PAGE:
A crowfoot flower, tenaciously among the rocks.
I hate people who don’t listen when I slowly spell my name for them: Oh, Ay, En, Aitch. “
What? En, Ay, Oh?”; No! Oh [wait for them to say, yes?] Ay [wait for a yes?]; En [wait for another yes? they get impatient] Aitch. That’s all.
Then they say, “Okay, why did you not say your name was Ann?” Hmm, because it’s not. My name is Oanh. It starts with an Oh. And is pronounced wun. Shall I spell it for you, again?
“Oh, sure. That’s unusual, isn’t it?” Mmm,
I murmur, without saying anything else. It’s too much hassle to say, no, actually, it’s not unusual. I have been patient, really, I have. Patient all my life.
I don’t expect anyone to know how to pronounce or spell my name (okay, my family and friends I do expect to know). Hell, I even crack pretty good jokes about my name (if I say so myself). My best was when I rang my best friend in high shool and her father picked up the phone.
Me: Hi, Mr BestFriend. Can I speak to BestFriend? It’s Oanh.
Mr BestFriend: Which Oanh? ho ho.
Me: The only Oanh of course. chuckle chuckle.
Mr BestFriend: Ha! That’s great! [Aside and shouting] BestFriend! It’s only Oanh on the phone!
Of course, sometimes I got sick of my name. Random people, usually men, usually on trains, would ask me my name and I would tell them: Two point four. I thought I was being pretty funny. They did not bother trying to chat me up any further.
I also used to lie – colourfully – about my ‘ethnic heritage’. You know, in response to the “Where are you REALLY from?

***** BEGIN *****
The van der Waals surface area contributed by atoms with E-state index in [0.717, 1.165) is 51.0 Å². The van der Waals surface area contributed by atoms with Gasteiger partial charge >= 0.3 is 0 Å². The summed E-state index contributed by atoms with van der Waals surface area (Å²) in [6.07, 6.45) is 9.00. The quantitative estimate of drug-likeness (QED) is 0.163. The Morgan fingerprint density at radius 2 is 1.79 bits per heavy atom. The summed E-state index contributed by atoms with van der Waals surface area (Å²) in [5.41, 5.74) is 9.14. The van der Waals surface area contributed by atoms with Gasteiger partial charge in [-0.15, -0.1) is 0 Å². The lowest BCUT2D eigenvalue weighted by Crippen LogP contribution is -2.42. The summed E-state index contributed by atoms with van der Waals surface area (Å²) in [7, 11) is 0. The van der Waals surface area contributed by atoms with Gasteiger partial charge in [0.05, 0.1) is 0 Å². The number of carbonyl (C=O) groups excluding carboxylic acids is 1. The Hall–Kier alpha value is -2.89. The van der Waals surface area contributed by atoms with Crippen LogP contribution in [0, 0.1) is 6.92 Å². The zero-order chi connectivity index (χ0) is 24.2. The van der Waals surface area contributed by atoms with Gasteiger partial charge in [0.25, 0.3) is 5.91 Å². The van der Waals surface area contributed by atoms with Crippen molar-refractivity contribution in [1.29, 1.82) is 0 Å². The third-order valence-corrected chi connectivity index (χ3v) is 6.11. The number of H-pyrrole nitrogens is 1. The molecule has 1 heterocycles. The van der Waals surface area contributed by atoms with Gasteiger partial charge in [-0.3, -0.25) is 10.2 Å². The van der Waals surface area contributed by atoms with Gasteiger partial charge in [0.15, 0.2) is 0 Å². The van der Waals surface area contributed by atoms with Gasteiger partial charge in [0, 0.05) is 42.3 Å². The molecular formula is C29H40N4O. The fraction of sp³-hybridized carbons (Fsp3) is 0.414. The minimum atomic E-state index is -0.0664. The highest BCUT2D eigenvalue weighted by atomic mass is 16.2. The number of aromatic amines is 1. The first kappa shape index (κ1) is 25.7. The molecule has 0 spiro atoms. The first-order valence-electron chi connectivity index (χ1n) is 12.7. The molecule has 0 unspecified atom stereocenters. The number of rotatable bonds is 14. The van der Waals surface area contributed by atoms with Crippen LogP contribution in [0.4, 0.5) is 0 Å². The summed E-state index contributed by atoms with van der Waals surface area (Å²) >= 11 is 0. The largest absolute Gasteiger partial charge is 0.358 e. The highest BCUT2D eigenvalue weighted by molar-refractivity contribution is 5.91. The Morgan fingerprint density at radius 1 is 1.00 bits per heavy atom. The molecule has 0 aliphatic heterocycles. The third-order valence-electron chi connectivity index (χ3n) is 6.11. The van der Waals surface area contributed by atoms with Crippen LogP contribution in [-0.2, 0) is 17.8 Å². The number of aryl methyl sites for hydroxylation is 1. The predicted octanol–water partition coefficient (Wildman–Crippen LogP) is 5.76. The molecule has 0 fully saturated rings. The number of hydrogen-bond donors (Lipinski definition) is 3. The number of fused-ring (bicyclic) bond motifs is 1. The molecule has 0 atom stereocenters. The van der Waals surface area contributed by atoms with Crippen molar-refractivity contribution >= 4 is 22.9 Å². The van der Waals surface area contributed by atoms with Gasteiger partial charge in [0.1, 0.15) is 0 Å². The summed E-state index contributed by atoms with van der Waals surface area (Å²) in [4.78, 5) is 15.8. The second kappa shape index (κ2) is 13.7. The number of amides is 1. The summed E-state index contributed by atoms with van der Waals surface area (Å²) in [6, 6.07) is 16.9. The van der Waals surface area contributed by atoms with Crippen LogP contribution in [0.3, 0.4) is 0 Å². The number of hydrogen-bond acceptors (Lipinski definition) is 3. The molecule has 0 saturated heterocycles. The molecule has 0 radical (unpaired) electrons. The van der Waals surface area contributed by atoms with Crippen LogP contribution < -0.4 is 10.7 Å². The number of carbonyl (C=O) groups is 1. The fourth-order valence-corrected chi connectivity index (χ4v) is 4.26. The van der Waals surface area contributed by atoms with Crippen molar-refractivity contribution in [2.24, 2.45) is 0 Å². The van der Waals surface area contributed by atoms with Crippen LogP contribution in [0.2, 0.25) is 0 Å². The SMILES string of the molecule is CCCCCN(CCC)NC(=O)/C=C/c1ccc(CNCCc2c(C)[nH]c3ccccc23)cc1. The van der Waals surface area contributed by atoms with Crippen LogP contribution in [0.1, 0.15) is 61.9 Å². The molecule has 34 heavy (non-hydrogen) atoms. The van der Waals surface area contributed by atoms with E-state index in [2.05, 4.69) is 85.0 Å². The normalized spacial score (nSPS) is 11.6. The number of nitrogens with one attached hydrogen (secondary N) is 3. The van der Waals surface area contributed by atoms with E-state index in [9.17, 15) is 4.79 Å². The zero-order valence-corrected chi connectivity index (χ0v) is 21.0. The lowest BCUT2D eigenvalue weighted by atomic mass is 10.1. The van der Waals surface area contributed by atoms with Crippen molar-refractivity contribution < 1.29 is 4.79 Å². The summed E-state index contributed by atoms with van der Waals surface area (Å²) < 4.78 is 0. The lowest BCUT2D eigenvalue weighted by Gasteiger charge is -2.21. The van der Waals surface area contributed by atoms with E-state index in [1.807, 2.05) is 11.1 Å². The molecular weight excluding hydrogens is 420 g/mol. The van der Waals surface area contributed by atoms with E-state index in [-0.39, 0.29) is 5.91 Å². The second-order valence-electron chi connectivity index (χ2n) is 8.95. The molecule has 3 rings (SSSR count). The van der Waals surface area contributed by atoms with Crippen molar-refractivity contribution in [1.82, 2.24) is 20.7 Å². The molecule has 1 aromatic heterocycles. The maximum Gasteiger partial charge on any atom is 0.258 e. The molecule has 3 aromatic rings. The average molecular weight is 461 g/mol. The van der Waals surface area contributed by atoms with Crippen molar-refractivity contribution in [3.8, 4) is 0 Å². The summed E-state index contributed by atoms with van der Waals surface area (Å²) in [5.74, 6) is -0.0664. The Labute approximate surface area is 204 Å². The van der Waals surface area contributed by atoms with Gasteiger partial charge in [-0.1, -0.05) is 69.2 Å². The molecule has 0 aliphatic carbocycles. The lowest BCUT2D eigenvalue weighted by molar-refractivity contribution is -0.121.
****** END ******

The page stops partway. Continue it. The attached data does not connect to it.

Sometimes, I would be an Inuit princess, seeking refuge in Australia from having to marry my sister’s brother because she died, which was a custom of the tribe that I would one day lead. I was here, learning martial arts and survival skills, and I would return when I was strong, to overthrow my father, to re-create the matriarchal society we were supposed to be. That was my favourite story.
Sometimes I was just apathetic. Yes, I’m from China. It’s a big place. Yes, I eat dogs. And lounge about smoking opium. Sure, I will amend the feng shui in your house. You should place the lucky dragon plant in the turtle corner well away from the phoenix roof. Not good for the monkey vibes. Although, it is the year of the oscillating octopus, so perhaps you should completely obliterate the turtle corner.
Or I would reply to people who called out, “Konnichi Wa!” with Origami! Toyota! Mitsubishi! and they would look at me, failing to appreciate the extent and sheer scintillating brilliance of my wit. Some of them even went on to speak more Japanese to me. Bless their misinformed hearts. Needless to write (but I’m going to write it), I did not date any of them.
And you know what? None of these people I spun stories to ever commented on my Aussie accent.
I used to want to change my name. To something easy. Something ‘Anglo’. Something that, when a relief teacher was taking class I did not have to say, Here-ah when there was a puzzled pause.
I had one relief teacher who was extremely discombobulated to discover that I was named ‘one’. I was sitting in the front row, first desk. He was a young teacher, and it did not help that my classmate (front row, second desk) piped up that he was ‘two’. The poor, young relief teacher assumed we’d been allocated numbers, so he proceeded to call us by the numbers that our seating arrangements would have assigned us. We all tittered quietly but did not correct him. When the principal came in to check on how he was doing, our class got a stern scolding. Me, especially, for allowing it to happen (I was Class Goody-Two-Shoes (otherwise known as School Captain). The relief teacher never then did believe me that my name actually, really was Oanh. I had to ask the principal to affirm that, “Yes, her name really is Oanh”, for the relief teacher to accept any more words that came out of my mouth, asserting anything at all.
Actually, I have strong recollections of wanting to change my name to Karen. I cannot now recall why the name Karen. She’s not in any books that I can remember from my childhood.
I’ve been happily Oanh for a while now.